What Is This DB2 Subsystem For?
MartinPacker 11000094DH Visits (5115)
“What is this DB2 subsystem for?” is an important question - at least to me. And explaining this topic over lunch to a friend of mine who was a DB2 developer, convinced me it has more general importance.
If you’re a DB2 sysprog or DB2 the answer is probably well known to you 1.
If you’re not a DB2 person it’s probably not so obvious.
Something worth noting at this stage is that very little of what’s in this post is specific to DB2. Much of it applies to IMS and MQ, for example.
Why Do We Care What A DB2 Is For?
In general, the more you know about what is going on on your systems the better.
Certainly, from my perspective as an outsider, I think I’m more effective with a customer if I know what their infrastructural components are for. It’s a kind of architectural thinking - so it might appeal to architects and infrastructure managers in customers as well.
To take a (generalised) example, if I see a DB2 Datasharing group I want to know what each member (DB2 subsystem) is for. Elements of the answer might include statements like:
We’ll return to these presently.
One other point: Subsystems arise over time for different reasons. Two examples:
Add to that how Datasharing groups come to exist and the picture gets really interesting.
And the reason for all this is to be able to provide governance and manage DB2 subsystems better.
Detecting The Different Roles
This post really emphasises the use of SMF 30 (Address Space) and RMF data. The reason for using this data (and not DB2-specific data) is quite simple: The approach has to scale. Many customers have more than 50 DB2 subsystems, some more than 100. If you do, you’re not going to be keen on processing Accounting Trace for all of them.2
Of course, having formed a high level view this way, you might well want to dive into Accounting Trace - but only for some subsystems and time ranges.
Detecting DB2 Subsystems
This is the easy bit: From SMF 30, if the job name is fredDBM1 and the program name is DSNYASCP then we have subsystem fred. We can see its DB2 version in the Usage Data Section.
Obviously you see its SMFID, Workload, Service Class, Report Class and Reader Start Time.
Detecting Datasharing Groups
You can, most of the time, obtain a good grouping of subsystems into Datasharing groups. The following technique works if each DB2 subsystem has its own IRLM and if the IRLM address space’s job name matches the subsystem. For example the IRLM address space corresponding to DB2ADBM1 (subsystem DB2A) is DB2AIRLM.
A DB2 Datasharing group has two XCF groups, supporting the group’s LOCK1 Coupling Facility structure. One’s name begins with IXCLO. It’s the other one that interests me: It is a proxy for the group name. For example, it might be called DXRPROD when the actual group’s name is DSNPROD or DB2PROD. But it’s close enough. (CF structure names could be used to patch the name, perhaps.)
In any case the IRLM address spaces - as proxies for subsystems - can be used this way to detect Datasharing groups.
I discussed this in detail in DB2 Data Sharing and XCF Job Name back in 2009.
Working Out What Role A Subsystem Plays
This is the bit that really excites me: My bold claim is I can tell you something about the work coming into a DB2 subsystem without using DB2 instrumentation3. And the use of SMF 30 only is important because most people connect SMF 30 across their entire z/OS estate.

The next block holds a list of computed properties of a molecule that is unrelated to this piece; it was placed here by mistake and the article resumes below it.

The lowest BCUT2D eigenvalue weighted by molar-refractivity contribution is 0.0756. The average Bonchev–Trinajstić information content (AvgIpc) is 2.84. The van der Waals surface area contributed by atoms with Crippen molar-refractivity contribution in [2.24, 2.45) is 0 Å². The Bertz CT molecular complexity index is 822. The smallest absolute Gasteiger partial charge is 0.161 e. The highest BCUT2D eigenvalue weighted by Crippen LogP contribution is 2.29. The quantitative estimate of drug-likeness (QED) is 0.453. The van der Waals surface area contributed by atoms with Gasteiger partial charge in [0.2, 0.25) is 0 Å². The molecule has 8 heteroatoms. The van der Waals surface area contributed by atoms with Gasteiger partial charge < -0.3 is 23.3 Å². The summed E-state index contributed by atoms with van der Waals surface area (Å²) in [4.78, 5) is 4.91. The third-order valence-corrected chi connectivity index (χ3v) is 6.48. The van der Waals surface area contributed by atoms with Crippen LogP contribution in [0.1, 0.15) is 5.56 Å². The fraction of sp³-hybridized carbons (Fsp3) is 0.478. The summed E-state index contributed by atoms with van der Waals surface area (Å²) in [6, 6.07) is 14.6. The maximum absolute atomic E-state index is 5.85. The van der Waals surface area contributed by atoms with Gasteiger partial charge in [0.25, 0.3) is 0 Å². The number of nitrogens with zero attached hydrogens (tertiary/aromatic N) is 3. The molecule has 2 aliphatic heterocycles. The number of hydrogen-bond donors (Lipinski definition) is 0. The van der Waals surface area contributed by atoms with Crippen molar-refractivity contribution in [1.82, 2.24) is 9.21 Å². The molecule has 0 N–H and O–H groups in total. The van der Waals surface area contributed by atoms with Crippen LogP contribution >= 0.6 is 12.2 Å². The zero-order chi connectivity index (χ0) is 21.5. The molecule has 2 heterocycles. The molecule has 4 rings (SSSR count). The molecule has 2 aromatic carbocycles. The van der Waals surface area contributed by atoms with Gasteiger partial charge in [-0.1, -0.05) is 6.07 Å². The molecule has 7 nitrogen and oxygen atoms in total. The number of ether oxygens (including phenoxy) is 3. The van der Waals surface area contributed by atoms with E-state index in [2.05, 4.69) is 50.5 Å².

The key to this is the Usage Data Section in SMF 30, which I’ve talked about many times.
As an example, take a CICS region. (You detect these by the program name being DFHSIP). If the CICS region connects to a DB2 subsystem you get at least one Usage Data Section that documents the DB2 connection. In particular it tells you the DB2 subsystem it connects to. I’ve discussed this in a 2012 post: Another Usage Of Usage Information.
By the way a CICS region can directly attach to only one DB2 subsystem (likewise only one MQ queue manager).
So you can identify all the CICS regions connecting to a given DB2. You could, in addition to naming them, add up their CPU.
Similarly, for IMS work you’d see a Usage Data Section mentioning IMS.4
And almost everything else you could lamely call “Other” or be bold and call it “Batch”. My code counts the distinct job names and sums up the CPU.
DDF is an interesting case: You would find the DIST address space for the subsystem5 and examine the Enclave-related fields. I wrote about this in DB2 DDF Transaction Rates Without Tears But essentially you can pick up the DDF Transaction Rate and DDF CPU.
So, let’s take a real example. Here is a DB2 Datasharing group with 6 members, running on 2 LPARs.
The numbers are from my prototype code. All numbers are multi-hour (shift) averages.
Looking at SYSA first:
Turning to SYSB:
So, these are “broad brush” characterisations but I think they are useful. For example, the 2 DDF-oriented subsystems (DB3A and DB2B) might be easy to fold into other subsystems. I say this because they are light on transaction rates and CPU so should pose no threat to the scalability of other subsystems in the Datasharing group.
Much of this instrumentation you might’ve seen before. The trick here is to invert the question “what does this address space connect to?” to yield “what connects to my DB2?” And that way you get a view of the role of the DB2 subsystem.
Of course, this is not nearly as deep an analysis as you could do with DB2 Accounting Trace - such as what transactions get at a DB2. But it is much lighter and more scalable. It’s great for a first pass - which might be all I get to do.
One other thought: This feels like the beginning of a journey to characterise DB2 subsystems. One could, for example, use WLM Service Classes6 for classifying each DB2’s role. This wouldn’t work for DDF but for other work you could sum up the 30’s by Service Class instead of e.g. “CICS”.